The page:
What exactly is the purpose of the dust jacket these days? Speaking personally, I can say the dustjacket, and the press flack, is what I use to calm the baby when he freaks out that I’m opening a package and there’s nothing in it from him. Later, when he’s finished, I collect the dustjacket back again, piece by piece a “dustpan”. Now you know where that term came from.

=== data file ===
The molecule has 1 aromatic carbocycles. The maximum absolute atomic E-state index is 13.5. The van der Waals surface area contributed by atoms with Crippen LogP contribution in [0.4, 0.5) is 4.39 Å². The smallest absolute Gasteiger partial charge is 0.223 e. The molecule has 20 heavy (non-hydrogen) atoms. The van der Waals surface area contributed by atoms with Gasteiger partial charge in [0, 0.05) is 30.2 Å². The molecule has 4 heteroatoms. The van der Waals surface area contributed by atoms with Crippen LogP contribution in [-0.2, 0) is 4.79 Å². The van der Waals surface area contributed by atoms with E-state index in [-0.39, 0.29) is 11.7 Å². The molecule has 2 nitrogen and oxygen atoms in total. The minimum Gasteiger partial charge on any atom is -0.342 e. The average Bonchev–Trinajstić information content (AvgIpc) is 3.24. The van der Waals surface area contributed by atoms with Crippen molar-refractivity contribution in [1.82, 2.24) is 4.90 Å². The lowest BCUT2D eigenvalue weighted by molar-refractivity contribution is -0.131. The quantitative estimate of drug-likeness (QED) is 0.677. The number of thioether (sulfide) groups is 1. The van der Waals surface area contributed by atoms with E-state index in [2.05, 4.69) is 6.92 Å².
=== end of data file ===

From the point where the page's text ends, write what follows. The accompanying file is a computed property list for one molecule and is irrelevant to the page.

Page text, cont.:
What is the point of dustjackets? The clue can’t be in the name: on the shelf, the most dust-prone part of a book is the top, which a jacket doesn’t cover (these days, anyway). Decoratively, too, they are a recipe for disappointment. Bring home your expensive new hardback, lift up its gorgeous plumage, and underneath – in the UK at least – you’re liable to find rough-textured and drably covered board, with the only graphic element a cruder reproduction of the lettering on the spine of the jacket. In America, land of the deckle edge, your chances of a pleasant surprise are greater; but the jacket remains an unnecessary and vulnerable encumbrance. That, at least, is how it has always seemed to me – and some in the book trade appear to be reaching the same conclusion.